Date of Award
Honors College Thesis
Karenia brevis is species of dinoflagellate responsible for most of the harmful algal blooms that occur in the Gulf of Mexico. These blooms can be detrimental to the environment and the economy of a coastal region due to the brevetoxins produced by Karenia brevis. Currently, the cause of these blooms, as well as the mechanisms of associated toxin production, are unknown. Efforts to characterize Karenia brevis at a molecular level are ongoing. However, based on genomic findings, researchers have hypothesized that regulation of gene expression occurs post-transcriptionally. In many organisms, non-coding RNAs, such as natural antisense transcripts (NATs), play crucial roles in gene regulation. The goal of this project was to assess a possible role of NATs in the post-transcriptional regulation of gene expression in Karenia brevis. To that end, RNA was extracted from Karenia brevis samples at dusk and dawn and sequenced at a core facility using Illumina HiSeq RNA sequencing. The sequences were then processed and assembled into a transcriptome using various softwares. Statistical analyses were performed that corroborated the validity of the transcriptome. Research stopped at this point due to time constraints. Further bioinformatics sequence analysis could yield a better understanding of differential gene expression in Karenia brevis and the role of NATs in such expression.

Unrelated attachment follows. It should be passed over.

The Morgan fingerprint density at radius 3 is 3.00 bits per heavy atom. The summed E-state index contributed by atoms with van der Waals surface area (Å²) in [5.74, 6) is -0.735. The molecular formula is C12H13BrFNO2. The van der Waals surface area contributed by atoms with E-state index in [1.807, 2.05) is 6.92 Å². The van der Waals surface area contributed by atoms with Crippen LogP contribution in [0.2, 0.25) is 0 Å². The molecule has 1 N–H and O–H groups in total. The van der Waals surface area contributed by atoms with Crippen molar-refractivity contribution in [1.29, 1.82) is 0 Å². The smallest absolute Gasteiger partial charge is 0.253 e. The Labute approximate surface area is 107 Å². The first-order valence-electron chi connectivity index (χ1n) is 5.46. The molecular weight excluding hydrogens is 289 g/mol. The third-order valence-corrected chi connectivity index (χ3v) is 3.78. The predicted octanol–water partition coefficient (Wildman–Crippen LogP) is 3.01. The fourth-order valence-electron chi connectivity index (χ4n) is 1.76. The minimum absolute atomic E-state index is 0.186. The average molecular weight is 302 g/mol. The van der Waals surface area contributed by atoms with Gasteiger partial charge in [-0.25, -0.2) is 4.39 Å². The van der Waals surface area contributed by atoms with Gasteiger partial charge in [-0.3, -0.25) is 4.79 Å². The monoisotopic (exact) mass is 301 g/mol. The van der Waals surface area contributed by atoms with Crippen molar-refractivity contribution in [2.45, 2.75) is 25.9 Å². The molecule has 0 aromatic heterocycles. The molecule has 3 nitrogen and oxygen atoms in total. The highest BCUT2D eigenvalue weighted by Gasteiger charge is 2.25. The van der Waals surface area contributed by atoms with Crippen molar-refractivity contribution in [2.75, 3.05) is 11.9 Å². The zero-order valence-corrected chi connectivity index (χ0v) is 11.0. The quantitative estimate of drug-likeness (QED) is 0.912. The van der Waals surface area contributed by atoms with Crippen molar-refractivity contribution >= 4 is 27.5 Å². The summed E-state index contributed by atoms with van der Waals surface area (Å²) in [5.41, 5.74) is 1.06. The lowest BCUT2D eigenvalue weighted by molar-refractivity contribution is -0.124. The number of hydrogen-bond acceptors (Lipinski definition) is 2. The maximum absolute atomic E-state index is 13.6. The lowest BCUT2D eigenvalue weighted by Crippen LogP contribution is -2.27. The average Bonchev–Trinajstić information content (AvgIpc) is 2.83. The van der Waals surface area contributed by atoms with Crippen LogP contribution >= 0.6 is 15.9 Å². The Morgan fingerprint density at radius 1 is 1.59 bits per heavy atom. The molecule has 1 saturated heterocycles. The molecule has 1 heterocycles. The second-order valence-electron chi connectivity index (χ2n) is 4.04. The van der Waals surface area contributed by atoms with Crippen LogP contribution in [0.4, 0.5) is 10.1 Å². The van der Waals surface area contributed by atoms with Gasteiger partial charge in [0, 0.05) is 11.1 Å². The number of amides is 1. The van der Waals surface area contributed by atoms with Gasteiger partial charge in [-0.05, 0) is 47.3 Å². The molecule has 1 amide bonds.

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Rodgers, Skylar C., "Regulation of Gene Expression in Karenia brevis" (2014). Honors Theses. 216.